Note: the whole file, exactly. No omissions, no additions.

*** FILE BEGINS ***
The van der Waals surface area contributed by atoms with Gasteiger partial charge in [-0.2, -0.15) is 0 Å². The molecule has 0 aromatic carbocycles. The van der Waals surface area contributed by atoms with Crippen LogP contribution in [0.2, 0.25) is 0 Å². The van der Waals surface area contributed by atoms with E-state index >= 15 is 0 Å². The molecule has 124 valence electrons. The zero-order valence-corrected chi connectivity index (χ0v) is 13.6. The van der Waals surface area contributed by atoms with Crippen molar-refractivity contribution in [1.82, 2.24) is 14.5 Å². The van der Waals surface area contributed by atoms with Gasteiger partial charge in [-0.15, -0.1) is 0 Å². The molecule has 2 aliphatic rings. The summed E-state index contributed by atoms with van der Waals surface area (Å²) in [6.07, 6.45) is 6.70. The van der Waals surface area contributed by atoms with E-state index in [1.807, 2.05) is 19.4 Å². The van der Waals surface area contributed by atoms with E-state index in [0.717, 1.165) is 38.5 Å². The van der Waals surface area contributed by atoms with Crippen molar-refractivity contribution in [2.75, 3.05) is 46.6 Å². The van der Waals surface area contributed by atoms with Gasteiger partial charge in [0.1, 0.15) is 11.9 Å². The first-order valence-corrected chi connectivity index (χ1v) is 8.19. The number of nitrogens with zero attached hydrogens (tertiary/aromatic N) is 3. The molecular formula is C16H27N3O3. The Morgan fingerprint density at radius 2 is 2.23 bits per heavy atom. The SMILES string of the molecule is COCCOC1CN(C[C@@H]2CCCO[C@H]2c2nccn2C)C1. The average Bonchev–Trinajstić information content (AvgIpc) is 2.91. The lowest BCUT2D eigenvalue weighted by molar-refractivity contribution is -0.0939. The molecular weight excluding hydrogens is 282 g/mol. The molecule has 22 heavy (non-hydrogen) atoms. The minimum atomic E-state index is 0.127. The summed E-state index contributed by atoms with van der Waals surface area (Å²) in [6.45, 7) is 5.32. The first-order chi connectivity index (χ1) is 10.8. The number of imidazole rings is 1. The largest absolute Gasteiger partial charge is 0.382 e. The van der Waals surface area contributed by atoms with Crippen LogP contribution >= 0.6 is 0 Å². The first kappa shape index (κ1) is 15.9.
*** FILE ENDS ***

The van der Waals surface area contributed by atoms with Gasteiger partial charge in [-0.2, -0.15) is 0 Å². The molecule has 0 aromatic carbocycles. The van der Waals surface area contributed by atoms with Crippen LogP contribution in [0.2, 0.25) is 0 Å². The van der Waals surface area contributed by atoms with E-state index >= 15 is 0 Å². The molecule has 124 valence electrons. The zero-order valence-corrected chi connectivity index (χ0v) is 13.6. The van der Waals surface area contributed by atoms with Crippen molar-refractivity contribution in [1.82, 2.24) is 14.5 Å². The van der Waals surface area contributed by atoms with Gasteiger partial charge in [-0.15, -0.1) is 0 Å². The molecule has 2 aliphatic rings. The summed E-state index contributed by atoms with van der Waals surface area (Å²) in [6.07, 6.45) is 6.70. The van der Waals surface area contributed by atoms with E-state index in [1.807, 2.05) is 19.4 Å². The van der Waals surface area contributed by atoms with E-state index in [0.717, 1.165) is 38.5 Å². The van der Waals surface area contributed by atoms with Crippen molar-refractivity contribution in [2.75, 3.05) is 46.6 Å². The van der Waals surface area contributed by atoms with Gasteiger partial charge in [0.1, 0.15) is 11.9 Å². The first-order valence-corrected chi connectivity index (χ1v) is 8.19. The number of nitrogens with zero attached hydrogens (tertiary/aromatic N) is 3. The molecular formula is C16H27N3O3. The Morgan fingerprint density at radius 2 is 2.23 bits per heavy atom. The SMILES string of the molecule is COCCOC1CN(C[C@@H]2CCCO[C@H]2c2nccn2C)C1. The average Bonchev–Trinajstić information content (AvgIpc) is 2.91. The lowest BCUT2D eigenvalue weighted by molar-refractivity contribution is -0.0939. The molecular weight excluding hydrogens is 282 g/mol. The molecule has 22 heavy (non-hydrogen) atoms. The minimum atomic E-state index is 0.127. The summed E-state index contributed by atoms with van der Waals surface area (Å²) in [6.45, 7) is 5.32. The first-order chi connectivity index (χ1) is 10.8. The number of imidazole rings is 1. The largest absolute Gasteiger partial charge is 0.382 e. The van der Waals surface area contributed by atoms with Crippen LogP contribution >= 0.6 is 0 Å². The first kappa shape index (κ1) is 15.9.